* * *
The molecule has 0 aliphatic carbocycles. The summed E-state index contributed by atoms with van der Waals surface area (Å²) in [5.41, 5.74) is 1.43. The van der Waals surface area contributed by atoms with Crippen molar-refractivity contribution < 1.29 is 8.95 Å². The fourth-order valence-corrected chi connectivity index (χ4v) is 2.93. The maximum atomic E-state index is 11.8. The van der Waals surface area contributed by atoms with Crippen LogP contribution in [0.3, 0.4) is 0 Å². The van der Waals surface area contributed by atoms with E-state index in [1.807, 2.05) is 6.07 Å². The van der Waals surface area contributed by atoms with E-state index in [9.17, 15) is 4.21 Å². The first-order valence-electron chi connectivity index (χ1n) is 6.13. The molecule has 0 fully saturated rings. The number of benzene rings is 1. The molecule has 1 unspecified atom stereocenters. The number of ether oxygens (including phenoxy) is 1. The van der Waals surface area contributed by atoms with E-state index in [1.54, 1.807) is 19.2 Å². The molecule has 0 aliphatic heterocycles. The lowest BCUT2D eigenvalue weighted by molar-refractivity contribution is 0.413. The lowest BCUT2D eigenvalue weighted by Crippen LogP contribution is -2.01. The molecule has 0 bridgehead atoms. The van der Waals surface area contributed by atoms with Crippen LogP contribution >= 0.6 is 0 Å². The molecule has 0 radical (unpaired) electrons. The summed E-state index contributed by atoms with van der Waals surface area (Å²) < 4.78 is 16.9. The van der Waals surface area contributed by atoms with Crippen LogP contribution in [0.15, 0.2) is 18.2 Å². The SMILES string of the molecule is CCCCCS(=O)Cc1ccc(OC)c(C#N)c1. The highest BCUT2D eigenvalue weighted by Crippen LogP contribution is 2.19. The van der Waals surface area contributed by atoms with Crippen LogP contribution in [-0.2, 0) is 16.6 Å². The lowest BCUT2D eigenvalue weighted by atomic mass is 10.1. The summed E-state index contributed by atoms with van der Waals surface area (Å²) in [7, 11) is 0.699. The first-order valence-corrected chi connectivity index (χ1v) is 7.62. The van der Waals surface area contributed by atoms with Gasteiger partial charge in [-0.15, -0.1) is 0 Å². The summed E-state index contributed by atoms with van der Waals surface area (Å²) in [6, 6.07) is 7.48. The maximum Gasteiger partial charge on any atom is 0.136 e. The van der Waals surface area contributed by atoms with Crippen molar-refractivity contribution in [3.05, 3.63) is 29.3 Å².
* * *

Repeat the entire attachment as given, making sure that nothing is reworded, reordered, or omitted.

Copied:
The molecule has 0 aliphatic carbocycles. The summed E-state index contributed by atoms with van der Waals surface area (Å²) in [5.41, 5.74) is 1.43. The van der Waals surface area contributed by atoms with Crippen molar-refractivity contribution < 1.29 is 8.95 Å². The fourth-order valence-corrected chi connectivity index (χ4v) is 2.93. The maximum atomic E-state index is 11.8. The van der Waals surface area contributed by atoms with Crippen LogP contribution in [0.3, 0.4) is 0 Å². The van der Waals surface area contributed by atoms with E-state index in [1.807, 2.05) is 6.07 Å². The van der Waals surface area contributed by atoms with E-state index in [9.17, 15) is 4.21 Å². The first-order valence-electron chi connectivity index (χ1n) is 6.13. The molecule has 0 fully saturated rings. The number of benzene rings is 1. The molecule has 1 unspecified atom stereocenters. The number of ether oxygens (including phenoxy) is 1. The van der Waals surface area contributed by atoms with E-state index in [1.54, 1.807) is 19.2 Å². The molecule has 0 aliphatic heterocycles. The lowest BCUT2D eigenvalue weighted by molar-refractivity contribution is 0.413. The lowest BCUT2D eigenvalue weighted by Crippen LogP contribution is -2.01. The molecule has 0 bridgehead atoms. The van der Waals surface area contributed by atoms with Crippen LogP contribution >= 0.6 is 0 Å². The molecule has 0 radical (unpaired) electrons. The summed E-state index contributed by atoms with van der Waals surface area (Å²) < 4.78 is 16.9. The van der Waals surface area contributed by atoms with Crippen LogP contribution in [0.15, 0.2) is 18.2 Å². The SMILES string of the molecule is CCCCCS(=O)Cc1ccc(OC)c(C#N)c1. The highest BCUT2D eigenvalue weighted by Crippen LogP contribution is 2.19. The van der Waals surface area contributed by atoms with Crippen LogP contribution in [-0.2, 0) is 16.6 Å². The lowest BCUT2D eigenvalue weighted by atomic mass is 10.1. The summed E-state index contributed by atoms with van der Waals surface area (Å²) in [7, 11) is 0.699. The first-order valence-corrected chi connectivity index (χ1v) is 7.62. The van der Waals surface area contributed by atoms with Gasteiger partial charge in [-0.15, -0.1) is 0 Å². The summed E-state index contributed by atoms with van der Waals surface area (Å²) in [6, 6.07) is 7.48. The maximum Gasteiger partial charge on any atom is 0.136 e. The van der Waals surface area contributed by atoms with Crippen molar-refractivity contribution in [3.05, 3.63) is 29.3 Å².